Dealing stock at trysts was big business. At two Falkirk markets in September and October 1827 a total of 130,000 cattle and 200,000 sheep changed hands. Bargains were stuck usually with whisky to seal the deal. Such gatherings would have been full of hustle and bustle, noise and laughter, making and dealing, drunkenness and fighting and probably a whole lot of other shenanigans. Corrie declared that he had stood the three Falkirk trysts for fifty years and that he had witnessed more changes and participated in all the market scenes described by Gisborne in his Essays on Agriculture, 1854:

The cattle dealers of all descriptions chiefly on horseback are scouring the fields in search of lots they require. The Scottish drovers are for the most part mounted on small, shaggy, spirited ponies that are obviously quite at home among cattle: and they carry their riders through the throngest groups with astonishing speed. The English dealers have, in general, large, stout horses, and the pace the ground with more caution surveying every lot carefully as they go along. When they discover the cattle they went, and when the parties come to an agreement the purchaser claps a penny or arles into the hand of the stockholder, observing at the same time it’s a bargain. Tar dishes are then got, and the purchasers mark being put on the cattle, they are then driven from the field. Besides numbers of shows from 60 to 70 tents are erected along the field for selling spirits and provisions. The owners of these portable taverns pay 2s 6d for the ground they occupy on the first tryst, and 4s 6d on each of the other two. In one of these tents a few gentlemen attend from the Falkirk Bank to accommodate the dealers with money they require. Many kindle fires at the end of their tents, over which cooking is briskly carried on. Broth is made in considerable quantities, and meets a ready sale. As most of the purchasers are paid in these tents, they are constantly filled and surrounded with a mixed multitude of cattle dealers, fishers, drovers, auctioneers, pedlars, jugglers, gamblers, itinerant fruit merchants, ballad singers and beggars.

Such a description may be supplemented by a one left by Dr Norman MacLeod of the Barony Church, Glasgow, in his Reminiscences of a Highland Parish which paints an interesting picture of some of the ongoings in the following terms:

What preparations were made for these gatherings on which the rent and income of the year depended. What a collecting of cattle, of drovers and of dogs. What speculations as to how the market would turn out.
What a shaking of hands in boats and wayside inns by the men in home-spun cloth, gay tartans, or in the more correct garbs of Glasgow or Edinburgh tailors. What a pouring in from all the glens, increasing at every ferry and village and flowing in a river of tenants and proprietors, small and great, to the market.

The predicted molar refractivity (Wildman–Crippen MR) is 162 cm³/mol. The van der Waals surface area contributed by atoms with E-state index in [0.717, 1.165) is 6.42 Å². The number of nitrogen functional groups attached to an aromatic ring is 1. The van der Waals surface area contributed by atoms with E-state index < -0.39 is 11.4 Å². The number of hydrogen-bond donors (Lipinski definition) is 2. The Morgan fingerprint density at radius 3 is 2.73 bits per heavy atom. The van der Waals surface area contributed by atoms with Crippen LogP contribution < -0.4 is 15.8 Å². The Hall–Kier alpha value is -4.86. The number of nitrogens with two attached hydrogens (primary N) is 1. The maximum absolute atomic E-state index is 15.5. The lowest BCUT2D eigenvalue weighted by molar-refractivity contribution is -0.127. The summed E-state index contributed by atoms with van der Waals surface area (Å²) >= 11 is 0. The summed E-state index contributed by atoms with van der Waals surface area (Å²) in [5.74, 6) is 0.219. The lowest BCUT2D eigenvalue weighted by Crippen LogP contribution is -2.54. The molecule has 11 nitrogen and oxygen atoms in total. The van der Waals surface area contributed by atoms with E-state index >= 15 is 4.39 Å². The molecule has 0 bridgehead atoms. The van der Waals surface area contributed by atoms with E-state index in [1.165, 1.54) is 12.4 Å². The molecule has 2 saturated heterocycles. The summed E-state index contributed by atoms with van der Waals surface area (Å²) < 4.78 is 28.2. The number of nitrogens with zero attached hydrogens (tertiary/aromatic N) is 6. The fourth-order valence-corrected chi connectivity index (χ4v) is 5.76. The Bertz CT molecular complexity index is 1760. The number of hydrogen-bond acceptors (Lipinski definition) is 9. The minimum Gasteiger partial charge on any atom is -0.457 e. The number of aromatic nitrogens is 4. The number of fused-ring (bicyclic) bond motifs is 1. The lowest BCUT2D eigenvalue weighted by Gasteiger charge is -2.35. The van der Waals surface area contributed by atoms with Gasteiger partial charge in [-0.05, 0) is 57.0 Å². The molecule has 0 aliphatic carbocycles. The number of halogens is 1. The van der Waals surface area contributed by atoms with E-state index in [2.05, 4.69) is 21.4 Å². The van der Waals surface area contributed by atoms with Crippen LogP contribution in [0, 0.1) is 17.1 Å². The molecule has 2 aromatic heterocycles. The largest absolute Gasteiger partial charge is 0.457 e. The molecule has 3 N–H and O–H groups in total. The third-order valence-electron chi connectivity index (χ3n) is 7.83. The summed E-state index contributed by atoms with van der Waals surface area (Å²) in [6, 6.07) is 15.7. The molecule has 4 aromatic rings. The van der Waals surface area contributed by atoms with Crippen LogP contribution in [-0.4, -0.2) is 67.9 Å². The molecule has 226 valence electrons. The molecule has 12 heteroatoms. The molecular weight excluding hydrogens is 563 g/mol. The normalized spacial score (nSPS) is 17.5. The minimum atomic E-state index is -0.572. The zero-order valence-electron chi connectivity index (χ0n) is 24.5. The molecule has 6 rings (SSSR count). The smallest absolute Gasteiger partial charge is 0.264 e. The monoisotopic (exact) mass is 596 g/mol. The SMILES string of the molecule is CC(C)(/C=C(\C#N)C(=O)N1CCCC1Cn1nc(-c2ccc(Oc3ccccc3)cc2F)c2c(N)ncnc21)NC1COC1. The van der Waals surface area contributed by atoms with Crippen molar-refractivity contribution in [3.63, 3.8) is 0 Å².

I have a vision of miles of tents, of flocks and herds, surpassed only by those in the wilderness of Sinai; of armies of Highland sellers trying to get high prices out of Englishmen, and Englishmen trying to put off the Highlandmen, with low prices – but all in a way of ‘fair dealing’. Then on the return, the whole details of the market had to be gone over in minutest detail. It was not enough to give the prices of the three-year-olds and four-year-olds, yield cows, crock ewes, stirks, stots, lambs, tups, wethers, shots, bulls, etc., but the stock of each well known proprietor had to be discussed – Colinsay’s bulls, “Corry’s” sheep, Drumdriesaig’s heifers or Achadanshenaig’s wethers, had all to be passed in review.
Then it did not suffice to tell that this or that great purchaser from the south had given so much for this or that lot; but his first offer, his remarks, his doubts, his advance of price, with the sparring between him and the Highland dealer, had all to be recorded, till the final shaking of hands closed the bargain.

In his definitive history of droving, A. R. B. Haldane paid the following tribute to men like Corrie in The Drove Roads of Scotland: “…when it is considered that a system of commercial dealing calling for skill, courage and honesty of the highest order continued in Scotland throughout nearly three centuries marked by so much of social change and political disturbance, it is impossible not to recognise the merits of the men whose work it was.”
Corrie was twice-married, one of his wives is reputed to have been a woman he saw at the Ballachulish ferry and said he would marry her. A friend bet him sixpence that he would not, but he did. Her name was Emilia MacPherson Ord by whom he had three sons, most of whom later emigrated to Australia. His second wife was Isabella Turnbull by whom he had five sons and four daughters. Of the children of the second marriage, two are reputed to have emigrated and one became the head of a wine merchant’s in Leith.